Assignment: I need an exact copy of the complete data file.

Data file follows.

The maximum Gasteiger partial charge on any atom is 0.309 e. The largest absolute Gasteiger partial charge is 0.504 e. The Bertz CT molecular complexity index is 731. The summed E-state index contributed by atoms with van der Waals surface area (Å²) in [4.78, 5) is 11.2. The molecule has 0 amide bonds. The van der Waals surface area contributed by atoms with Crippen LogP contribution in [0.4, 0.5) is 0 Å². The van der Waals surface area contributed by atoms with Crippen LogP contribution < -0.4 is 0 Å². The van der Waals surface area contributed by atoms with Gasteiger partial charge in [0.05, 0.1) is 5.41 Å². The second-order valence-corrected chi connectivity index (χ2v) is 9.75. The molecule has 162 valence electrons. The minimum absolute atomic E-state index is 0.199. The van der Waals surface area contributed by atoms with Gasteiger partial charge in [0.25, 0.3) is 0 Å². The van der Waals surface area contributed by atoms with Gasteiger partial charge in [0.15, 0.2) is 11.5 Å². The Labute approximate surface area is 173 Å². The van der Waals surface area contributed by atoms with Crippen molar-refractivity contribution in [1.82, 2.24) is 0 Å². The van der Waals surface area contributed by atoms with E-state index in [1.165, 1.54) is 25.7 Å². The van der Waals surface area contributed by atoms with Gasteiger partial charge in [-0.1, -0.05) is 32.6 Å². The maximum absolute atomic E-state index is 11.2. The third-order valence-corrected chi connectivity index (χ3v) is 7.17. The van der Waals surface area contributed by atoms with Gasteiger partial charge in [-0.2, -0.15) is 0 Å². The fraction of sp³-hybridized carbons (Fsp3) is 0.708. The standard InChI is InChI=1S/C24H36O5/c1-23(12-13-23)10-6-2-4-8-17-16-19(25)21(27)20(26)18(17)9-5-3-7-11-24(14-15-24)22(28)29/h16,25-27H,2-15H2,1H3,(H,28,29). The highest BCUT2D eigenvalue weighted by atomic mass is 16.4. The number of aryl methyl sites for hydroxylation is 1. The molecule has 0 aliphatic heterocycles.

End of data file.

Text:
The maximum Gasteiger partial charge on any atom is 0.309 e. The largest absolute Gasteiger partial charge is 0.504 e. The Bertz CT molecular complexity index is 731. The summed E-state index contributed by atoms with van der Waals surface area (Å²) in [4.78, 5) is 11.2. The molecule has 0 amide bonds. The van der Waals surface area contributed by atoms with Crippen LogP contribution in [0.4, 0.5) is 0 Å². The van der Waals surface area contributed by atoms with Crippen LogP contribution < -0.4 is 0 Å². The van der Waals surface area contributed by atoms with Gasteiger partial charge in [0.05, 0.1) is 5.41 Å². The second-order valence-corrected chi connectivity index (χ2v) is 9.75. The molecule has 162 valence electrons. The minimum absolute atomic E-state index is 0.199. The van der Waals surface area contributed by atoms with Gasteiger partial charge in [0.25, 0.3) is 0 Å². The van der Waals surface area contributed by atoms with Gasteiger partial charge in [0.15, 0.2) is 11.5 Å². The Labute approximate surface area is 173 Å². The van der Waals surface area contributed by atoms with Crippen molar-refractivity contribution in [1.82, 2.24) is 0 Å². The van der Waals surface area contributed by atoms with E-state index in [1.165, 1.54) is 25.7 Å². The van der Waals surface area contributed by atoms with Gasteiger partial charge in [-0.1, -0.05) is 32.6 Å². The maximum absolute atomic E-state index is 11.2. The third-order valence-corrected chi connectivity index (χ3v) is 7.17. The van der Waals surface area contributed by atoms with Gasteiger partial charge in [-0.2, -0.15) is 0 Å². The fraction of sp³-hybridized carbons (Fsp3) is 0.708. The standard InChI is InChI=1S/C24H36O5/c1-23(12-13-23)10-6-2-4-8-17-16-19(25)21(27)20(26)18(17)9-5-3-7-11-24(14-15-24)22(28)29/h16,25-27H,2-15H2,1H3,(H,28,29). The highest BCUT2D eigenvalue weighted by atomic mass is 16.4. The number of aryl methyl sites for hydroxylation is 1. The molecule has 0 aliphatic heterocycles.